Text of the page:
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Hiring in the U.S. Slows Down

The United States labor market is starting to resemble its pre-pandemic state. The Federal Reserve’s interest rate hikes have affected investment, high-growth industries have returned to normal, and workers are staying in their jobs rather than pursuing higher wages.

According to the Labor Department’s report on Friday, employers added 187,000 jobs in August, with downward revisions to the previous two months’ figures. The three-month average now stands at 150,000, a significant slowdown compared to the consistent growth of 200,000 jobs per month over the previous 29 months. It is also slightly below the average pace of 163,000 in 2019.

The question now is whether this cooling trend will continue, leading to a more pronounced slowdown, as borrowing costs remain high and pressures on consumer spending increase.

Chris Chmura, chief executive of Chmura Economics & Analytics, believes that the labor market is slowly healing and returning to pre-pandemic levels. However, he also warns that broader economic trends cannot be ignored, and a recession next year is still a possibility.

The Federal Reserve has been looking for signs of a loosening labor market to help control price growth without causing a recession. The increase in the unemployment rate in August, from 3.5 percent to 3.8 percent, suggests that the labor market is indeed loosening. The labor force participation rate has also risen to 62.8 percent, just half a percentage point below its pre-pandemic high.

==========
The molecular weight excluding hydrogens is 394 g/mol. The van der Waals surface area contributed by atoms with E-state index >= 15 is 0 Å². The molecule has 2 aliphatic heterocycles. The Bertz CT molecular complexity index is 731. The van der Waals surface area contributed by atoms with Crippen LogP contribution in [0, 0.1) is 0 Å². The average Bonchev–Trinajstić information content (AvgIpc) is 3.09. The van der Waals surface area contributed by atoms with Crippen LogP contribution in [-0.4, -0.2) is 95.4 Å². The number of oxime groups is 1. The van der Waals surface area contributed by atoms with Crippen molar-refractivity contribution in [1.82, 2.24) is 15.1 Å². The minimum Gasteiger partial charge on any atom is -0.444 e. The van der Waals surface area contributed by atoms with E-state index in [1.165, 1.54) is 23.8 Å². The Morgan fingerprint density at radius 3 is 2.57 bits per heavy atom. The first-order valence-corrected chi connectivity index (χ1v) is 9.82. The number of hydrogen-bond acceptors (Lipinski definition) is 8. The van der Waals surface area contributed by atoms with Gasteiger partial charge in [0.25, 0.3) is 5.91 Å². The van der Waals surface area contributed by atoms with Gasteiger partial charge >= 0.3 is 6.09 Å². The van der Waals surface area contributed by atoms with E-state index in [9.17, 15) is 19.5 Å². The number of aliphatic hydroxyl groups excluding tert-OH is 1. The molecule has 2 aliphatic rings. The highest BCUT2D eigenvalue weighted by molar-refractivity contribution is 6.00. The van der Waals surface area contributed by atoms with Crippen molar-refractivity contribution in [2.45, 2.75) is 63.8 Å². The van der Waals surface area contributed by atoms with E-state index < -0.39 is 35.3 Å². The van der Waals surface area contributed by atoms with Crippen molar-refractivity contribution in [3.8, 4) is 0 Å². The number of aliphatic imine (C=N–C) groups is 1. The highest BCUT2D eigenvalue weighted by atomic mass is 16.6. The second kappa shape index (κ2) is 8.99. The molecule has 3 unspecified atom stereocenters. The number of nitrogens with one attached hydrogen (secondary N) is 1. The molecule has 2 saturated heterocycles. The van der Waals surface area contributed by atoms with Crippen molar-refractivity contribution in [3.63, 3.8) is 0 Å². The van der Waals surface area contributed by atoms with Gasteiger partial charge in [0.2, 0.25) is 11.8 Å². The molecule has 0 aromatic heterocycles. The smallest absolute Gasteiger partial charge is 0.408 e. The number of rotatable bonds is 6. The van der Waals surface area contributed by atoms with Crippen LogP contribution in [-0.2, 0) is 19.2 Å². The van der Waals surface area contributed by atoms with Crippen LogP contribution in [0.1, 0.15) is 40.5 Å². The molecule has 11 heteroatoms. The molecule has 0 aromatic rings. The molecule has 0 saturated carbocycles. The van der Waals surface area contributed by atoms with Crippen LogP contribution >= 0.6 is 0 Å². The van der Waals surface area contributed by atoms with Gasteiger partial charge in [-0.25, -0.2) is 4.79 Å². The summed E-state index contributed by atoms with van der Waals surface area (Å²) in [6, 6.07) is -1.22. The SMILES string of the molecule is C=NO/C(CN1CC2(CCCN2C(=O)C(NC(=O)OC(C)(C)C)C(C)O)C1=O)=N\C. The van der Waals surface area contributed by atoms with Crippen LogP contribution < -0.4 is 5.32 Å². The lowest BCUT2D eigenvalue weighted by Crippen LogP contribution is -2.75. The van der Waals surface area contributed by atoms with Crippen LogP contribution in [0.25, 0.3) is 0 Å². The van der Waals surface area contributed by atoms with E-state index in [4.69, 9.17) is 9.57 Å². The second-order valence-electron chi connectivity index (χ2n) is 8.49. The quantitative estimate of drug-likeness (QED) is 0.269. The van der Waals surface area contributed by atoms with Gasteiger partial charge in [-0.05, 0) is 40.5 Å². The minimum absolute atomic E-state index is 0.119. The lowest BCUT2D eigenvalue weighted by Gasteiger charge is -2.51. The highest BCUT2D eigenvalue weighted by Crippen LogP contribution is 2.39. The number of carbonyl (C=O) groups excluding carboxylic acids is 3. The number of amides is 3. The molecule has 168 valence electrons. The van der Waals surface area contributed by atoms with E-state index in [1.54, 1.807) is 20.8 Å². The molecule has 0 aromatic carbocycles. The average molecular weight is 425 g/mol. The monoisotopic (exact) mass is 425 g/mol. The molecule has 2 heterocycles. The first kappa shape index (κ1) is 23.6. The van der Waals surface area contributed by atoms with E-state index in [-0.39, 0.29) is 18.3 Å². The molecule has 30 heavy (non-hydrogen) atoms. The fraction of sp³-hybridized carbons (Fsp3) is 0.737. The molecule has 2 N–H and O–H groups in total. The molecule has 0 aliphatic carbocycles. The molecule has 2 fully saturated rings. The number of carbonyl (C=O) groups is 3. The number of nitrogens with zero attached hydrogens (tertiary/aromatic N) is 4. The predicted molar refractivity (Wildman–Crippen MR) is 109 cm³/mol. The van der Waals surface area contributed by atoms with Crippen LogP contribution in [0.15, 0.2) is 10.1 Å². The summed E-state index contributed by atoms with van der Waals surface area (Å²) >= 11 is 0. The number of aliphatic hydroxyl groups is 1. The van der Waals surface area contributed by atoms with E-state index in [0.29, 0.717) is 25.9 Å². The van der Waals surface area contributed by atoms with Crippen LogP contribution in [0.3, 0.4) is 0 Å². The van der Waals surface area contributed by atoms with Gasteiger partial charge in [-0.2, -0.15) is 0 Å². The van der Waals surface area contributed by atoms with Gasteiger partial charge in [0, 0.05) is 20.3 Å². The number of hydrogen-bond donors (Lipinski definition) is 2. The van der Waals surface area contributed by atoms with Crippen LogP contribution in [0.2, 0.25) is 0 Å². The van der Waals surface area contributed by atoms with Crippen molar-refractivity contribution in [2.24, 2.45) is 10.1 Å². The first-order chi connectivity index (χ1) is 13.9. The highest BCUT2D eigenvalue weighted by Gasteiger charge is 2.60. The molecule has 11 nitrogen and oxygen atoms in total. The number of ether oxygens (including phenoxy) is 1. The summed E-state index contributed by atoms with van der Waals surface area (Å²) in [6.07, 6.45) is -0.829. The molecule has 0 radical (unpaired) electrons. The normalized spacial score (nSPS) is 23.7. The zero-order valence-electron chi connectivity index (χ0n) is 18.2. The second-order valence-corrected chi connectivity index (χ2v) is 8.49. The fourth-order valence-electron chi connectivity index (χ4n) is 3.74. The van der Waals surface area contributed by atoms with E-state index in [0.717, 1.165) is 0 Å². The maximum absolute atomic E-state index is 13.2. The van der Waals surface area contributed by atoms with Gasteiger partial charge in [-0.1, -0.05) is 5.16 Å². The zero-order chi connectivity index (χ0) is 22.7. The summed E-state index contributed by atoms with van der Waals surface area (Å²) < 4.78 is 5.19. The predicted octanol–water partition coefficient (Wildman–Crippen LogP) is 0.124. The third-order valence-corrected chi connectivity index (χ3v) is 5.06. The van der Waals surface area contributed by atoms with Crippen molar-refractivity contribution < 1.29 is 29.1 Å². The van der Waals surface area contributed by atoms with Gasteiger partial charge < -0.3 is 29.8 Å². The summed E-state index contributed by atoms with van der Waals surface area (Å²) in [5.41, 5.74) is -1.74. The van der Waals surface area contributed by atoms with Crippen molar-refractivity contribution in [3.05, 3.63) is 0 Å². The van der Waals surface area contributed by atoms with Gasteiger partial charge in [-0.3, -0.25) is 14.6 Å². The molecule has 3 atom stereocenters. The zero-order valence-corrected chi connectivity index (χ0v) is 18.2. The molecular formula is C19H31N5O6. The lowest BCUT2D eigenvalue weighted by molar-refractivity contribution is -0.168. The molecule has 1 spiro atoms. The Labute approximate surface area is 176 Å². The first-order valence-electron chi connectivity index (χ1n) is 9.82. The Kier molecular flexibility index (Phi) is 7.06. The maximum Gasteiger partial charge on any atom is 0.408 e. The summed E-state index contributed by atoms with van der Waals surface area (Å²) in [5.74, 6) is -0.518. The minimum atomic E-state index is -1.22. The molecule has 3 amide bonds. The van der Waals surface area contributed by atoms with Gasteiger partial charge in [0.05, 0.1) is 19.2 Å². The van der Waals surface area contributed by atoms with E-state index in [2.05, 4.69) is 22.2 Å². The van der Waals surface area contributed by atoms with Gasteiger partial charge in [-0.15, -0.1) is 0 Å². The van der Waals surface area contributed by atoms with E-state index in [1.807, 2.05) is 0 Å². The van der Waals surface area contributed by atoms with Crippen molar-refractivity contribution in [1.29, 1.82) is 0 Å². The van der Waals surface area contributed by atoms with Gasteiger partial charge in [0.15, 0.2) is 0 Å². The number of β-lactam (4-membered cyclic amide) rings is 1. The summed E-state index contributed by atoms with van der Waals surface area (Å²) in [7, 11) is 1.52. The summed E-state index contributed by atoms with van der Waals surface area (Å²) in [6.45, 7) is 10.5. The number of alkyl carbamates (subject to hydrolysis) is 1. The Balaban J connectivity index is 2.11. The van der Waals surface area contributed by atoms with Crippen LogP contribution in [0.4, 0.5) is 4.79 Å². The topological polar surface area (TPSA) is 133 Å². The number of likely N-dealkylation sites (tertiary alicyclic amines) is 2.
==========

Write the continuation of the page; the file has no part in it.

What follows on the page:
The slight increase in wages, with hourly earnings rising 4.3 percent from the previous year, further supports the notion of a cooling labor market. These figures have reinforced market expectations that the Federal Reserve will maintain its current interest rates, as it waits to assess the impact of previous increases.

While the recent hiring figures are subject to revision, the overall trend suggests that the labor market is stabilizing. This new normal is actually beneficial to workers, as stability encourages more people to join the workforce.

Industries that experienced significant growth during the pandemic, such as truck transportation, are now returning to more typical levels. This has led to a decline in job openings and a decrease in temporary help services as employers rely more on their regular employees. However, industries like leisure and hospitality, as well as private health care and education services, continue to show sustained demand and have accounted for the majority of job gains in recent months.

The construction industry has remained resilient despite challenges in home building and office construction. Public infrastructure funding and tax breaks for renewable energy installations and semiconductor plants are expected to drive demand and create new jobs in the near future. Similarly, the manufacturing industry may see a pickup in employment as construction spending increases.

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